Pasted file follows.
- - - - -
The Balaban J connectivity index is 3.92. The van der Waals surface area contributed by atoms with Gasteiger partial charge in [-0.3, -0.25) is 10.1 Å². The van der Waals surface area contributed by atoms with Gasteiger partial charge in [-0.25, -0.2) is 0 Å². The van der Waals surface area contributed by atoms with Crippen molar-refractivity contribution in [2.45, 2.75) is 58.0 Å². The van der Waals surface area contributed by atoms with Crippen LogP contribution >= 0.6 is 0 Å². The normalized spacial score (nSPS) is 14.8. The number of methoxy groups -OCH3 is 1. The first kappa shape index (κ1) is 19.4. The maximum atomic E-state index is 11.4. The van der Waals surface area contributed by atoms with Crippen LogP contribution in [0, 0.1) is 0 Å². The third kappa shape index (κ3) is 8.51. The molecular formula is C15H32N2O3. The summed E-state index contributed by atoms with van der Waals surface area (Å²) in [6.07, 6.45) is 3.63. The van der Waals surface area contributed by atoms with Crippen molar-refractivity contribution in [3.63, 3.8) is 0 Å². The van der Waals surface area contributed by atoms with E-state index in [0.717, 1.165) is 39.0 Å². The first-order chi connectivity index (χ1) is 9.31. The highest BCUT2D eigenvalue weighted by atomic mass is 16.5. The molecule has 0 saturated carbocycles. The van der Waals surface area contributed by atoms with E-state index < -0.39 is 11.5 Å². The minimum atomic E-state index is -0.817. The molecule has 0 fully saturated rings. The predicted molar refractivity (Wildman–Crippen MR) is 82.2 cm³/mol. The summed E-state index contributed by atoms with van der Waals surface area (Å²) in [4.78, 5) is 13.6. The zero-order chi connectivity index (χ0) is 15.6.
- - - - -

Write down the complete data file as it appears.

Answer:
The Balaban J connectivity index is 3.92. The van der Waals surface area contributed by atoms with Gasteiger partial charge in [-0.3, -0.25) is 10.1 Å². The van der Waals surface area contributed by atoms with Gasteiger partial charge in [-0.25, -0.2) is 0 Å². The van der Waals surface area contributed by atoms with Crippen molar-refractivity contribution in [2.45, 2.75) is 58.0 Å². The van der Waals surface area contributed by atoms with Crippen LogP contribution >= 0.6 is 0 Å². The normalized spacial score (nSPS) is 14.8. The number of methoxy groups -OCH3 is 1. The first kappa shape index (κ1) is 19.4. The maximum atomic E-state index is 11.4. The van der Waals surface area contributed by atoms with Crippen LogP contribution in [0, 0.1) is 0 Å². The third kappa shape index (κ3) is 8.51. The molecular formula is C15H32N2O3. The summed E-state index contributed by atoms with van der Waals surface area (Å²) in [6.07, 6.45) is 3.63. The van der Waals surface area contributed by atoms with Crippen molar-refractivity contribution in [3.63, 3.8) is 0 Å². The van der Waals surface area contributed by atoms with E-state index in [0.717, 1.165) is 39.0 Å². The first-order chi connectivity index (χ1) is 9.31. The highest BCUT2D eigenvalue weighted by atomic mass is 16.5. The molecule has 0 saturated carbocycles. The van der Waals surface area contributed by atoms with E-state index < -0.39 is 11.5 Å². The minimum atomic E-state index is -0.817. The molecule has 0 fully saturated rings. The predicted molar refractivity (Wildman–Crippen MR) is 82.2 cm³/mol. The summed E-state index contributed by atoms with van der Waals surface area (Å²) in [4.78, 5) is 13.6. The zero-order chi connectivity index (χ0) is 15.6.